ENGIE CEO Says The Coming Energy Revolution Is About Customer-Centric Strategies – Not New Infrastructure
March 13, 2018
The U.S. power sector could learn a few lessons from Uber.
That was one of the key takeaways from remarks by Sayun Sukduang, president and chief executive officer of ENGIE Resources, at the Manufacturers Education Council conference in Columbus, Ohio, last month.
In a far-reaching speech that focused on the changing energy landscape – what ENGIE calls the Energy Revolution – Sukduang broke from conventional industry wisdom that the best approach to grid reliability and supply security was to build more plants, lines, and wires.
Instead, he pointed to the ride-sharing company to make his case that the future of energy generation and distribution was not in new infrastructure, but in optimizing the current infrastructure to the benefit of customers.
“For very little capital investment,” he said, “Uber took stranded vehicle capacity, took a workforce that needed employment, and paired that with society’s need for transportation.” It did not build new cars, he added, nor did it create an extensive new employment network.
Rather, the company “created an entirely new business model” that was built around what previously existed – cars and drivers – and leveraged it to better serve customer demand.
The electric industry would be wise to take note.
Historically, Sukduang explained, in the few cases where electricity supply and demand became tight and prices spiked – maybe for 15 minutes, four times a year – companies typically “raised their hands and said, You need me to build you a power plant, to install a pipeline, to put in a new transmission line.”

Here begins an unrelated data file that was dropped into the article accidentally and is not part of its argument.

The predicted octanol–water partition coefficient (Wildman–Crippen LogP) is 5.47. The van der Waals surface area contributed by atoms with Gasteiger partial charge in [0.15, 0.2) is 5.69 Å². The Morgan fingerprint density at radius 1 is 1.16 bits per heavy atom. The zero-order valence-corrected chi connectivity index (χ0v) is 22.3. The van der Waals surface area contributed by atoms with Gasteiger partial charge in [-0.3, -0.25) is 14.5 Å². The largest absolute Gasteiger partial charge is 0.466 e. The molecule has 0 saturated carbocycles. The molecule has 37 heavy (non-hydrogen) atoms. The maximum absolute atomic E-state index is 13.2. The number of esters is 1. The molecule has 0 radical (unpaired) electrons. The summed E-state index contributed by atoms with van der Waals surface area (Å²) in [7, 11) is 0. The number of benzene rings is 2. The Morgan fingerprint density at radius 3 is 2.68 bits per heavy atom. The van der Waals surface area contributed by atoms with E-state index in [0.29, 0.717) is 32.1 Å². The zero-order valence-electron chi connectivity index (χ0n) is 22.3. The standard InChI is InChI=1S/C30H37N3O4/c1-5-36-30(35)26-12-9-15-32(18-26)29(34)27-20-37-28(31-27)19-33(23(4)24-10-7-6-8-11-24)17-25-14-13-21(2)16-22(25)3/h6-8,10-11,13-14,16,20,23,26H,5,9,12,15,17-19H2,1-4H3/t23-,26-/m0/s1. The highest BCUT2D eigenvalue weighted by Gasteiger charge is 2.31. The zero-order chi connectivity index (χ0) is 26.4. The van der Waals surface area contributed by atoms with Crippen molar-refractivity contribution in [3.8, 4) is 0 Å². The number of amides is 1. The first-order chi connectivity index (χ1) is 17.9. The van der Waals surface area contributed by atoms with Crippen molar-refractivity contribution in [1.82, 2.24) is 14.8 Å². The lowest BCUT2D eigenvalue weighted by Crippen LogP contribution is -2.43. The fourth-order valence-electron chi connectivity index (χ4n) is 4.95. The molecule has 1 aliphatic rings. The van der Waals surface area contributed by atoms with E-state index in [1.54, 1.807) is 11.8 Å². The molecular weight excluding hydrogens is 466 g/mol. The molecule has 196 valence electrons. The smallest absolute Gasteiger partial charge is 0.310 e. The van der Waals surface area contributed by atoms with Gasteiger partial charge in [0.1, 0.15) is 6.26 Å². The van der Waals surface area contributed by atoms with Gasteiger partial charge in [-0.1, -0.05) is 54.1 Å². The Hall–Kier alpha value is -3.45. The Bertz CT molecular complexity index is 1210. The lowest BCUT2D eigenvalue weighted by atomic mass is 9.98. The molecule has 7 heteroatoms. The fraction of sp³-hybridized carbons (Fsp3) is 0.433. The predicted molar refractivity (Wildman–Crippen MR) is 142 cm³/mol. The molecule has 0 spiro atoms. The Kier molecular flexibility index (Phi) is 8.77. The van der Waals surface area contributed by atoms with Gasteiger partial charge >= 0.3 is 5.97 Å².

“They automatically engage in an infrastructure solution,” he continued. “But do we really need that?”
From Sukduang’s perspective, the answer is an emphatic No. It’s a position rooted in economic reality.
He pointed out that 25 or 30 years ago, when the country’s Gross Domestic Product growth was four percent, the growth in energy intensity was six percent. In other words, as the economy steamed forward, demand followed.
But today the picture is different. Three percent growth results in a fraction of a percent of energy intensity growth, clearly indicating there is not much customer appetite for expensive new construction.
“Society has told us very clearly that the energy infrastructure in particular is not something they want or need,” he said. “So we have to ask ourselves, if society needs less of what you do, because society is growing at 3 percent GDP, and the fundamental core of your business is going to grow at a fraction of that, how sustainable of an investor value business model do you really have.”
Sukduang, who previously managed an energy company that concentrated on operating infrastructure, went on to note that a new standard-unit, combined-cycle 1,000 MW power plant costs between $800 million and $1 billion to build; it serves about 600,000 households.